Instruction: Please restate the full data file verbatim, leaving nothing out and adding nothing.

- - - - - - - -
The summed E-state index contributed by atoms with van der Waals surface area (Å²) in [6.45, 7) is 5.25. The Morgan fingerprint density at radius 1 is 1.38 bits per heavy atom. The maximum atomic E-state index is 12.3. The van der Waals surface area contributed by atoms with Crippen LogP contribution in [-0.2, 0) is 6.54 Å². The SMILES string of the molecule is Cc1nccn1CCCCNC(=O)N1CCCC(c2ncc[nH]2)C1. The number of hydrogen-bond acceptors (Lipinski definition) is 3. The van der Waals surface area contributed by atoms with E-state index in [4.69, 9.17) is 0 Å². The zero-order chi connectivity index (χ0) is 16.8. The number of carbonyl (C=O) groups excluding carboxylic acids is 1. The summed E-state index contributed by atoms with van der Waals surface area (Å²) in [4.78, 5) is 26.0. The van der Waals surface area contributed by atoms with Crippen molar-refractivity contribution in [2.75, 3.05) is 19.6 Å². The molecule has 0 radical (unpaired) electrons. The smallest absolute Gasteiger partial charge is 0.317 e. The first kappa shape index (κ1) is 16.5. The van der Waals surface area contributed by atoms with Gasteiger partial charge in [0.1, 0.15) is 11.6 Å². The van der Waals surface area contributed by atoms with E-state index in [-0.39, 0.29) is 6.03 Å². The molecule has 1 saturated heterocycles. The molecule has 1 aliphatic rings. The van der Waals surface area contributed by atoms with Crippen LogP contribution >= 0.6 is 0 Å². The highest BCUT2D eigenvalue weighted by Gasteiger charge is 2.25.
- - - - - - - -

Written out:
The summed E-state index contributed by atoms with van der Waals surface area (Å²) in [6.45, 7) is 5.25. The Morgan fingerprint density at radius 1 is 1.38 bits per heavy atom. The maximum atomic E-state index is 12.3. The van der Waals surface area contributed by atoms with Crippen LogP contribution in [-0.2, 0) is 6.54 Å². The SMILES string of the molecule is Cc1nccn1CCCCNC(=O)N1CCCC(c2ncc[nH]2)C1. The number of hydrogen-bond acceptors (Lipinski definition) is 3. The van der Waals surface area contributed by atoms with E-state index in [4.69, 9.17) is 0 Å². The zero-order chi connectivity index (χ0) is 16.8. The number of carbonyl (C=O) groups excluding carboxylic acids is 1. The summed E-state index contributed by atoms with van der Waals surface area (Å²) in [4.78, 5) is 26.0. The van der Waals surface area contributed by atoms with Crippen molar-refractivity contribution in [2.75, 3.05) is 19.6 Å². The molecule has 0 radical (unpaired) electrons. The smallest absolute Gasteiger partial charge is 0.317 e. The first kappa shape index (κ1) is 16.5. The van der Waals surface area contributed by atoms with Gasteiger partial charge in [0.1, 0.15) is 11.6 Å². The van der Waals surface area contributed by atoms with E-state index in [-0.39, 0.29) is 6.03 Å². The molecule has 1 saturated heterocycles. The molecule has 1 aliphatic rings. The van der Waals surface area contributed by atoms with Crippen LogP contribution >= 0.6 is 0 Å². The highest BCUT2D eigenvalue weighted by Gasteiger charge is 2.25.